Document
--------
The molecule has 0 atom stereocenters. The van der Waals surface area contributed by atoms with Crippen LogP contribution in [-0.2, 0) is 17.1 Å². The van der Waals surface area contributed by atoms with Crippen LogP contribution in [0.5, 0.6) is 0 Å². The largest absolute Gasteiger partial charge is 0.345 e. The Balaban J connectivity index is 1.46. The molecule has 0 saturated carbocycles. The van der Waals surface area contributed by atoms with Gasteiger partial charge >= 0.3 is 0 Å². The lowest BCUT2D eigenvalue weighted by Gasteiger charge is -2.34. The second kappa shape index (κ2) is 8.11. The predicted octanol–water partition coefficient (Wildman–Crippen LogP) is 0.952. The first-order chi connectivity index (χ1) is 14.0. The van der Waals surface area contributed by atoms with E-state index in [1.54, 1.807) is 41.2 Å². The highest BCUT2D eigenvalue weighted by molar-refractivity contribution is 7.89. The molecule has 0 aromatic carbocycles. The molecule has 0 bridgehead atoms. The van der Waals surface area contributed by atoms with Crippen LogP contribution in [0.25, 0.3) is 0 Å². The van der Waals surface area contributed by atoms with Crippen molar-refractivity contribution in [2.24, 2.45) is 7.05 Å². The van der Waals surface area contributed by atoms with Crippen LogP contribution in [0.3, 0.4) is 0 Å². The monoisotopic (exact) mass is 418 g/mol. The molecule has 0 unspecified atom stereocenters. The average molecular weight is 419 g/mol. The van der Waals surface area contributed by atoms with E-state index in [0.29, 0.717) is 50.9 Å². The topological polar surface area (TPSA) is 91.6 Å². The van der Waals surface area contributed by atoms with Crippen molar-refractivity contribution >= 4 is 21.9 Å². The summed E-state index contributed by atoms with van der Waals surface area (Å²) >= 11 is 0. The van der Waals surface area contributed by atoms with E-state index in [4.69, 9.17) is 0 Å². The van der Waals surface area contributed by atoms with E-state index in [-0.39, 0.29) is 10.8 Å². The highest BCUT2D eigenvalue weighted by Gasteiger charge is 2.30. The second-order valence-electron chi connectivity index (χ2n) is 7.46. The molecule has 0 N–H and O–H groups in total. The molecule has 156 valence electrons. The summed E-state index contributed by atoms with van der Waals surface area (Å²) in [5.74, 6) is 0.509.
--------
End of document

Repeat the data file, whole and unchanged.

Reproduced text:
The molecule has 0 atom stereocenters. The van der Waals surface area contributed by atoms with Crippen LogP contribution in [-0.2, 0) is 17.1 Å². The van der Waals surface area contributed by atoms with Crippen LogP contribution in [0.5, 0.6) is 0 Å². The largest absolute Gasteiger partial charge is 0.345 e. The Balaban J connectivity index is 1.46. The molecule has 0 saturated carbocycles. The van der Waals surface area contributed by atoms with Gasteiger partial charge >= 0.3 is 0 Å². The lowest BCUT2D eigenvalue weighted by Gasteiger charge is -2.34. The second kappa shape index (κ2) is 8.11. The predicted octanol–water partition coefficient (Wildman–Crippen LogP) is 0.952. The first-order chi connectivity index (χ1) is 14.0. The van der Waals surface area contributed by atoms with E-state index in [1.54, 1.807) is 41.2 Å². The highest BCUT2D eigenvalue weighted by molar-refractivity contribution is 7.89. The molecule has 0 aromatic carbocycles. The molecule has 0 bridgehead atoms. The van der Waals surface area contributed by atoms with Crippen LogP contribution in [0.25, 0.3) is 0 Å². The van der Waals surface area contributed by atoms with Crippen molar-refractivity contribution in [2.24, 2.45) is 7.05 Å². The van der Waals surface area contributed by atoms with Crippen LogP contribution in [0.3, 0.4) is 0 Å². The monoisotopic (exact) mass is 418 g/mol. The molecule has 0 unspecified atom stereocenters. The average molecular weight is 419 g/mol. The van der Waals surface area contributed by atoms with E-state index in [0.29, 0.717) is 50.9 Å². The topological polar surface area (TPSA) is 91.6 Å². The van der Waals surface area contributed by atoms with Crippen molar-refractivity contribution >= 4 is 21.9 Å². The summed E-state index contributed by atoms with van der Waals surface area (Å²) >= 11 is 0. The van der Waals surface area contributed by atoms with E-state index in [4.69, 9.17) is 0 Å². The van der Waals surface area contributed by atoms with E-state index in [-0.39, 0.29) is 10.8 Å². The highest BCUT2D eigenvalue weighted by Gasteiger charge is 2.30. The second-order valence-electron chi connectivity index (χ2n) is 7.46. The molecule has 0 N–H and O–H groups in total. The molecule has 156 valence electrons. The summed E-state index contributed by atoms with van der Waals surface area (Å²) in [5.74, 6) is 0.509.